Loss-of-function mutations in the rice homeobox gene OSH15 affect the architecture of internodes resulting in dwarf plants. (1/5127)

The rice homeobox gene OSH15 (Oryza sativa homeobox) is a member of the knotted1-type homeobox gene family. We report here on the identification and characterization of a loss-of-function mutation in OSH15 from a library of retrotransposon-tagged lines of rice. Based on the phenotype and map position, we have identified three independent deletion alleles of the locus among conventional morphological mutants. All of these recessive mutations, which are considered to be null alleles, exhibit defects in internode elongation. Introduction of a 14 kbp genomic DNA fragment that includes all exons, introns and 5'- and 3'- flanking sequences of OSH15 complemented the defects in internode elongation, confirming that they were caused by the loss-of-function of OSH15. Internodes of the mutants had abnormal-shaped epidermal and hypodermal cells and showed an unusual arrangement of small vascular bundles. These mutations demonstrate a role for OSH15 in the development of rice internodes. This is the first evidence that the knotted1-type homeobox genes have roles other than shoot apical meristem formation and/or maintenance in plant development.  (+info)

Evolutionary dynamics of Ty1-copia group retrotransposons in grass shown by reverse transcriptase domain analysis. (2/5127)

The evolutionary dynamics of Ty1-copia group retrotransposons in grass were examined by reverse transcriptase (RT) domain analysis. Twenty-three rice RT sequences were newly determined for this report. Phylogenetic analysis of 177 RT sequences, mostly derived from wheat, rice, and, maize, showed four distinct families, which were designated G1, G2, G3, and G4. Three of these families have elements obtained from distantly related species, indicative of origins prior to the radiation of grass species. Results of Southern hybridization and detailed comparisons between the wheat and rice sequences indicated that each of the families had undergone a distinct pattern of evolution. Multiple families appear to have evolved in parallel in a host species. Analyses of synonymous and nonsynonymous substitutions suggested that there is a low percentage of elements carrying functional RT domains in the G4 family, indicating that the production of new G4 elements has been controlled by a small number of elements carrying functional RT domains.  (+info)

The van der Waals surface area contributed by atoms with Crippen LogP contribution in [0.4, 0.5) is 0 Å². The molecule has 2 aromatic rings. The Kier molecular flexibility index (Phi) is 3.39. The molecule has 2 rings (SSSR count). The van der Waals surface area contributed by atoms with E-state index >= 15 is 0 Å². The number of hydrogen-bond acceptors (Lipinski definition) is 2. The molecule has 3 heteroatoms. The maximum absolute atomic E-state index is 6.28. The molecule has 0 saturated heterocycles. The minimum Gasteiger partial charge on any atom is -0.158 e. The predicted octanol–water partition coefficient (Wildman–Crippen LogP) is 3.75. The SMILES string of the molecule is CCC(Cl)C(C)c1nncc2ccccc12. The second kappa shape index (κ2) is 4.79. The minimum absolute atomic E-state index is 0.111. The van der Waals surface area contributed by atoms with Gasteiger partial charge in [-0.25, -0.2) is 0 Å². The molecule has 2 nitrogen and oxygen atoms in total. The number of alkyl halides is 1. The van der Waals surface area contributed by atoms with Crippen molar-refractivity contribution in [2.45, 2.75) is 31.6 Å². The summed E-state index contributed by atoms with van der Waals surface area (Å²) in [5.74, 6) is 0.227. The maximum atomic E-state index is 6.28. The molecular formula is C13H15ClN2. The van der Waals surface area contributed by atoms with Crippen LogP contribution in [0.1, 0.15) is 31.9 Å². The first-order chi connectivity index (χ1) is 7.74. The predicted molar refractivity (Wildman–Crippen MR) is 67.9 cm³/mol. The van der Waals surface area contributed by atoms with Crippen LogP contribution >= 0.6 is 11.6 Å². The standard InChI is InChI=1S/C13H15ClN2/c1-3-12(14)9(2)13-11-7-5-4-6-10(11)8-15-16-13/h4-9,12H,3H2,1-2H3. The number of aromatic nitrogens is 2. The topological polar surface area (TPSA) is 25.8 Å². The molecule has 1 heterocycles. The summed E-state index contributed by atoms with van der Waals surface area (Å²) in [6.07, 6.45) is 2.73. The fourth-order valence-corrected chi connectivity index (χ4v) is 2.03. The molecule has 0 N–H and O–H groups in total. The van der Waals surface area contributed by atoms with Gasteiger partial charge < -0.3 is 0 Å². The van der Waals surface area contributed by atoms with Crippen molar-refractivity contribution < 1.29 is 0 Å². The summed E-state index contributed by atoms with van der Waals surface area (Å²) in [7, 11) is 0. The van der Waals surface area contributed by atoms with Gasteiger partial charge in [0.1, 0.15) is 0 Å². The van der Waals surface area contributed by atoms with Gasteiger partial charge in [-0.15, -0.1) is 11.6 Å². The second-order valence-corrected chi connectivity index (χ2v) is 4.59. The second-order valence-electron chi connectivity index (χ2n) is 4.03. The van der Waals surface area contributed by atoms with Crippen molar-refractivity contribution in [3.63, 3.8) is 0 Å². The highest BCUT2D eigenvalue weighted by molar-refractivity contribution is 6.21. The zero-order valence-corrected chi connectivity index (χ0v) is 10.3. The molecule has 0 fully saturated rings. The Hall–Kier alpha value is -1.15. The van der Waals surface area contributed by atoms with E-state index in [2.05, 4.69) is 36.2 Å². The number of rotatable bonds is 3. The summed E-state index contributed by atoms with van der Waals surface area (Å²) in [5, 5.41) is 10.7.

Molecular characterization of two endogenous double-stranded RNAs in rice and their inheritance by interspecific hybrids. (3/5127)

We completely sequenced 13,936 nucleotides (nt) of a double-stranded RNA (dsRNA) of wild rice (W-dsRNA). A single long open reading frame (13,719 nt) containing the conserved motifs of RNA-dependent RNA polymerase and RNA helicase was located in the coding strand. The identity between entire nucleotide sequence of W-dsRNA and that of the dsRNA of temperate japonica rice (J-dsRNA, 13,952 nt) was 75.5%. A site-specific discontinuity (nick) was identified at nt 1,197 from the 5' end of the coding strand of W-dsRNA. This nick is also located at nt 1,211 from the 5' end in the coding strand of J-dsRNA. The dsRNA copy number was increased more than 10-fold in pollen grains of both rice plants. This remarkable increase may be responsible for the highly efficient transmission of J-dsRNA via pollen that we already reported. J-dsRNA and W-dsRNA were also efficiently transmitted to interspecific F1 hybrids. Seed-mediated dsRNA transmission to F2 plants was also highly efficient when the maternal parent was wild rice. The efficiency of dsRNA transmission to F2 plants was reduced when the maternal parent was temperate japonica rice; however, the reduced rates in F2 plants were returned to high levels in F3 plants.  (+info)

Solution structure of a lipid transfer protein extracted from rice seeds. Comparison with homologous proteins. (4/5127)

Nuclear magnetic resonance (NMR) spectroscopy was used to determine the three dimensional structure of rice nonspecific lipid transfer protein (ns-LTP), a 91 amino acid residue protein belonging to the broad family of plant ns-LTP. Sequence specific assignment was obtained for all but three HN backbone 1H resonances and for more than 95% of the 1H side-chain resonances using a combination of 1H 2D NOESY; TOCSY and COSY experiments at 293 K. The structure was calculated on the basis of four disulfide bridge restraints, 1259 distance constraints derived from 1H-1H Overhauser effects, 72 phi angle restraints and 32 hydrogen-bond restraints. The final solution structure involves four helices (H1: Cys3-Arg18, H2: Ala25-Ala37, H3: Thr41-Ala54 and H4: Ala66-Cys73) followed by a long C-terminal tail (T) with no observable regular structure. N-capping residues (Thr2, Ser24, Thr40), whose side-chain oxygen atoms are involved in hydrogen bonds with i + 3 amide proton additionally stabilize the N termini of the first three helices. The fourth helix involving Pro residues display a mixture of alpha and 3(10) conformation. The rms deviation of 14 final structures with respect to the average structure is 1.14 +/- 0.16 A for all heavy atoms (C, N, O and S) and 0.72 +/- 0.01 A for the backbone atoms. The global fold of rice ns-LTP is close to the previously published structures of wheat, barley and maize ns-LTPs exhibiting nearly identical pattern of the numerous sequence specific interactions. As reported previously for different four-helix topology proteins, hydrophobic, hydrogen bonding and electrostatic mechanisms of fold stabilization were found for the rice ns-LTP. The sequential alignment of 36 ns-LTP primary structures strongly suggests that there is a uniform pattern of specific long-range interactions (in terms of sequence), which stabilize the fold of all plant ns-LTPs.  (+info)